June 11, 2020
Experiencing Loneliness is Normal
Human beings are hard-wired to crave human connection. When we’re seeking social connections, feelings of sadness and longing can come up that we often recognize as loneliness. These feelings can start after it’s been a few days since you’ve been able to connect with friends and family, and they can be further intensified by the impact of social distancing orders that caution human contact like hugs and other acts of comforting touch during a time when they’re needed the most.
Between navigating the current wave of the Coronavirus and the regular stress that happens during the week, feeling lonely without the presence and comfort of other people is valid. It’s easy to compare yourself to others who seem to be adjusting easily to all of this change and wonder if what you’re feeling is normal. But you are not alone! There’s plenty of explanation for why you’re feeling this way — and how to cope.
Juggling a lot during Coronavirus? Check out our Avoiding Burnout series to help you maintain balance
I Have So Many Ways to Stay Connected – Why Do I Still Feel Lonely?
One of the blessings of the technological age is that it’s easier to stay connected on a day-to-day basis through social media, text messages, video meetings, and other apps. These tech-savvy solutions help us see faces, hear voices, and make it possible to catch up with each other – so why doesn’t it feel like enough sometimes?
Studies have shown that human touch releases oxytocin, a hormone that has been shown to restore the balance between stress and calm. Human touch can also decrease levels of the stress hormone cortisol, so during a time when touching is limited, that important balance between our stress and calm responses can get thrown off. Although our home is often our sanctuary, the absence of other safe, familiar spaces in our lives – such as therapist’s offices and the homes of friends and family – can also create cravings for human interaction outside of the home.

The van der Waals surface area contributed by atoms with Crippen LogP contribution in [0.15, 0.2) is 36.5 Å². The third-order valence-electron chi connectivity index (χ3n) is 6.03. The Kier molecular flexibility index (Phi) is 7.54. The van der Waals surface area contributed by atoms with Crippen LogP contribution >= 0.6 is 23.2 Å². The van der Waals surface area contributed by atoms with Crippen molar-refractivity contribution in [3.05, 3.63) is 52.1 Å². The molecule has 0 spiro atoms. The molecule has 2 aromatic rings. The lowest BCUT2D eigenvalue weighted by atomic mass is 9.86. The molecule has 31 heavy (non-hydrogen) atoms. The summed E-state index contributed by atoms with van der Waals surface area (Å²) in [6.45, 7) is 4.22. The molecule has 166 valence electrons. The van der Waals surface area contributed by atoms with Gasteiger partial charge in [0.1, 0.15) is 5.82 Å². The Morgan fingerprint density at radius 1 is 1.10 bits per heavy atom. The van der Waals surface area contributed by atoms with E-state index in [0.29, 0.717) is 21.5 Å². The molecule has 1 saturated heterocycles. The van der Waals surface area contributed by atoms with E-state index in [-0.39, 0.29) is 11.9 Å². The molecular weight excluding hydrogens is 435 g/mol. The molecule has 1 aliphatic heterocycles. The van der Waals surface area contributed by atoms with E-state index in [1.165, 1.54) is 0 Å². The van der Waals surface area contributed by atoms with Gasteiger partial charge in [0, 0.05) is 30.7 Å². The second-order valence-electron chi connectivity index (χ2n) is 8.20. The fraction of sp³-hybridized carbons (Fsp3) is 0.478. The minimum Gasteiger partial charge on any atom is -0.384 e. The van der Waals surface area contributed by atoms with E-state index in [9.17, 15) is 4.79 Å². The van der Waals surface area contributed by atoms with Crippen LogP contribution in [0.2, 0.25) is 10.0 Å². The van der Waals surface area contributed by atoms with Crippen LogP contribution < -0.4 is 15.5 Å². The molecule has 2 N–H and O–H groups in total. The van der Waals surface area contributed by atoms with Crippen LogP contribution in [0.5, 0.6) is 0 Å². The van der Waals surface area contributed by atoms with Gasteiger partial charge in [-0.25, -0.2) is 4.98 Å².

It’s helpful to stay connected through the apps and technology that are available to us, but screens cannot replace human touch, and it’s okay to still have feelings of loneliness after your Zoom meetings or Marco Polo video messages.
Learn more about how to navigate discomfort with our Being Present with Discomfort on-demand content
Finding Comfort During Loneliness
Having limited human companionship and physical touch, especially while social distancing orders are in place, can be challenging but rather than trying to avoid the feeling of loneliness or push it away, but what if you leaned into it? There are things to learn from loneliness, and here’s how to practice listening to what it can teach you.
Create a safe, comfortable space. This may look like a comfortable chair with a window open so you can hear the wildlife outside, or you may prefer a patio setting so you can feel the warm sunshine and experience the smells and sounds of your backyard. Whatever a safe space looks like to you, having one available as a little retreat for yourself can be helpful when uncomfortable feelings arise.
Give yourself permission to sit with your feelings. Rather than trying to push away any feelings of loneliness or other emotions that may come up, allow yourself to accept your feelings as they are. Sit in a comfortable space and begin bringing awareness to your breath, noticing the rise and fall of your chest or belly. Notice any areas where you’re holding tension. As you observe these areas, allow them to exist, releasing with each breath and softening into your body.
Feeling present and connected to yourself in the moment doesn’t replace the touch or interaction of another person, but these mindfulness tips can help you navigate quarantine as we all wait for the virus to pass. Explore a few ways you can find presence in the current moment, be it going for a mindful walk and noticing the details of your surroundings as you move, or preparing a delicious snack or meal and savoring not just the flavor in every bite, the ritual of gathering ingredients and preparing it.
Build the skills to manage feelings of loneliness while connecting with others by registering for an upcoming Mindful Daily session
Leaning Into and Learning From Loneliness
All of the emotions that come up for you in the absence of human touch and companionship are real and valid. It’s important now more than ever to stay connected with loved ones safely, but screens, video, and pictures are not a replacement for in-person connections and can still cause loneliness,depression, and other uncomfortable emotions.
Adding mindfulness practices such as mindful breathing and bringing your focus inward to your emotions and body sensations can help reinstate feelings of safety, peace, and inner calm while social distancing guidelines are still in place. Giving yourself permission to lean into and learn from your loneliness can be challenging, but allowing yourself to feel that discomfort can also teach you a lot about what your own needs are.
Written by Becky Greiner.